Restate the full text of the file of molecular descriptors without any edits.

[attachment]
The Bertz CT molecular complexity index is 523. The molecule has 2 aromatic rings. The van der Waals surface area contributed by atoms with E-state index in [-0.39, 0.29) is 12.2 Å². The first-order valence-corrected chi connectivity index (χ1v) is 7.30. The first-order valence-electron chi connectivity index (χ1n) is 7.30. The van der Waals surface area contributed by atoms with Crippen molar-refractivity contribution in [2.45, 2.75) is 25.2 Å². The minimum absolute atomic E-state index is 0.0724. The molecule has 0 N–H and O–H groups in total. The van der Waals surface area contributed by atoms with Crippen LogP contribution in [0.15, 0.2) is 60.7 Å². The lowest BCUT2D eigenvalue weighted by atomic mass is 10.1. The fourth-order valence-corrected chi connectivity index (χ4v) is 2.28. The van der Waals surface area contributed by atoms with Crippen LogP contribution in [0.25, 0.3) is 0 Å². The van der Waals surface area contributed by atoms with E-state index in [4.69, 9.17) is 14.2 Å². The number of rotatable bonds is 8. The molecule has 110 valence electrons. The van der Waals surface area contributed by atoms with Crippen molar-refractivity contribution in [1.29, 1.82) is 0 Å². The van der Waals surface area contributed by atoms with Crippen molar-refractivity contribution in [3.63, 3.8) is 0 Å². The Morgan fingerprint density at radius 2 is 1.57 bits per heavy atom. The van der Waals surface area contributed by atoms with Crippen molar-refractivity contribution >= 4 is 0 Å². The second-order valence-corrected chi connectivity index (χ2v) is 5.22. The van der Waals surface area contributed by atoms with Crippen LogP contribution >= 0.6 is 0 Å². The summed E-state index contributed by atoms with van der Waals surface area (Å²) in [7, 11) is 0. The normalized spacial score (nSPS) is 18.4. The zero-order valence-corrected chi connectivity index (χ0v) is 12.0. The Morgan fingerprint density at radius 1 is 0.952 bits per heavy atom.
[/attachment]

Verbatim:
The Bertz CT molecular complexity index is 523. The molecule has 2 aromatic rings. The van der Waals surface area contributed by atoms with E-state index in [-0.39, 0.29) is 12.2 Å². The first-order valence-corrected chi connectivity index (χ1v) is 7.30. The first-order valence-electron chi connectivity index (χ1n) is 7.30. The van der Waals surface area contributed by atoms with Crippen molar-refractivity contribution in [2.45, 2.75) is 25.2 Å². The minimum absolute atomic E-state index is 0.0724. The molecule has 0 N–H and O–H groups in total. The van der Waals surface area contributed by atoms with Crippen LogP contribution in [0.15, 0.2) is 60.7 Å². The lowest BCUT2D eigenvalue weighted by atomic mass is 10.1. The fourth-order valence-corrected chi connectivity index (χ4v) is 2.28. The van der Waals surface area contributed by atoms with Crippen LogP contribution in [0.25, 0.3) is 0 Å². The van der Waals surface area contributed by atoms with E-state index in [4.69, 9.17) is 14.2 Å². The number of rotatable bonds is 8. The molecule has 110 valence electrons. The van der Waals surface area contributed by atoms with Crippen molar-refractivity contribution in [1.29, 1.82) is 0 Å². The van der Waals surface area contributed by atoms with Crippen molar-refractivity contribution in [3.63, 3.8) is 0 Å². The Morgan fingerprint density at radius 2 is 1.57 bits per heavy atom. The van der Waals surface area contributed by atoms with Crippen molar-refractivity contribution >= 4 is 0 Å². The second-order valence-corrected chi connectivity index (χ2v) is 5.22. The van der Waals surface area contributed by atoms with Crippen LogP contribution >= 0.6 is 0 Å². The summed E-state index contributed by atoms with van der Waals surface area (Å²) in [7, 11) is 0. The normalized spacial score (nSPS) is 18.4. The zero-order valence-corrected chi connectivity index (χ0v) is 12.0. The Morgan fingerprint density at radius 1 is 0.952 bits per heavy atom.